Hillary Clinton is safe. She really doesn’t matter at all now. Something else matters more now. Robert Mueller and all the rest investigated President Trump. Attorney General Barr reviewed their findings. The president is fine – no issues, really – so now it’s time for all of those investigating the president to pay, big time, but not for clearing him of course. They’ll pay for looking into things:

Attorney General William Barr suggested to lawmakers Wednesday that Donald Trump’s presidential campaign was spied on, saying he will be looking into the “genesis” of the FBI’s counterintelligence investigation that began in 2016 of potential ties between the campaign and the Russian government.

“I think spying on a political campaign is a big deal,” Barr said, echoing some of the more inflammatory claims lobbed by the President for months, but declining to elaborate on his concerns. “I think spying did occur.”

He did not provide evidence for his claims.

That wasn’t necessary:

The news will likely be viewed as a welcome development to the President, who has regularly called for an investigation and, as recently as last week, told reporters more should be done to examine the origins of the Russia probe.

That was not welcome elsewhere:

Congressional Democrats fumed Wednesday over Barr’s statements, accusing the attorney general of mischaracterizing the FBI’s counterintelligence investigation in an effort to please Trump.

“I’m amazed that the AG would make that kind of statement, I think it’s in many ways disrespectful to the men and women who work in the DOJ, and it shows, I think, either a lack of understanding or willful ignorance on what goes into a counterintelligence investigation,” Virginia Sen. Mark Warner, the top Democrat on the Senate Intelligence Committee, told CNN.

“These comments directly contradict what DOJ previously told us,” tweeted House Judiciary Chairman Jerry Nadler, who authorized the subpoena for the Mueller report. “I’ve asked DOJ to brief us immediately.”

Barr got it and started the walk-back:

“For the same reason we’re worried about foreign influence in elections, I think spying on a political campaign is a big deal,” Barr said. “I’m not suggesting those rules were violated but I think it’s important to look at… I think it’s my obligation.”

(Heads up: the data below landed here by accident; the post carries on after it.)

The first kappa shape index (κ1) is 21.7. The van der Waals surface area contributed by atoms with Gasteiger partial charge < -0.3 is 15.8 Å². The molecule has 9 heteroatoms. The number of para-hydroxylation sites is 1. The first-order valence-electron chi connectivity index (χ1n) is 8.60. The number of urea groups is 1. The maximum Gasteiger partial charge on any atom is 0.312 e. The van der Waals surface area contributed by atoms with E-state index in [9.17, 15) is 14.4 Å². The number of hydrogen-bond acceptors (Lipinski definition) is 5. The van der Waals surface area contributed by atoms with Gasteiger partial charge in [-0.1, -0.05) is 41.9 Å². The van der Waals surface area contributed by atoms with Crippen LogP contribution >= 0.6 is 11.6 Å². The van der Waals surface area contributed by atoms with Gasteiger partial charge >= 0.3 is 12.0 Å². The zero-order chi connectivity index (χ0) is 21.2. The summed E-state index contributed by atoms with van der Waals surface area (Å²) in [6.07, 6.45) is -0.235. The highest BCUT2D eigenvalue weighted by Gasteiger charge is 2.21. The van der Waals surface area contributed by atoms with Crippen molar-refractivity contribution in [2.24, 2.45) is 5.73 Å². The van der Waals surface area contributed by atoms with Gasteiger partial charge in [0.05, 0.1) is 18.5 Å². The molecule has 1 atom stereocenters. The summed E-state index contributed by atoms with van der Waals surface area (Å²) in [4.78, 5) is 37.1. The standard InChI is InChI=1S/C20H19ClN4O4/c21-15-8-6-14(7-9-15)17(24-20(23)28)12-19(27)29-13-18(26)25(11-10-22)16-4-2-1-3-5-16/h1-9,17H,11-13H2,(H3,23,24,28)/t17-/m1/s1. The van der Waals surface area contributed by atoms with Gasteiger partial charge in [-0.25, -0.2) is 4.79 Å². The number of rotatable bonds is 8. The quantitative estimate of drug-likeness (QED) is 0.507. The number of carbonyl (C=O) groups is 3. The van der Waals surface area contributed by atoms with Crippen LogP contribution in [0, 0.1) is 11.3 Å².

He added that he’s not launching a full blown investigation into the FBI and does not view it as a problem that is “endemic” to the FBI, but has in mind some colleagues to help him “pull all this information together, and letting me know if there are some areas that should be looked at.”

So this was a legitimate investigation with a few flaws, but that’s not how Barr’s boss sees it:

Trump said Wednesday morning that Barr was doing a “great job” and “getting started on going back to the origins on where exactly this all started because it was an illegal witch hunt.”

“This was an attempted coup, this was an attempted takedown of a president,” Trump said.

And will Barr now agree with that? Kevin Drum sees this:

What Barr is talking about is normally referred to as “investigation.” The FBI did indeed investigate various members of the Trump campaign, and there has never been the slightest evidence that it was improper. The case was precipitated by a tipsy George Papadopoulos telling an Australian diplomat that the Russians had dirt on Hillary Clinton. The Australians reported the meeting and the FBI began its investigation.

Donald Trump doesn’t see that. He sees an attempted coup. Paul Waldman sees this:

As we now know, in 2016, Russia mounted a comprehensive effort to help get Trump elected president of the United States. That effort included social media propagandizing, outreach to Trump campaign officials and the hacking of Democratic emails.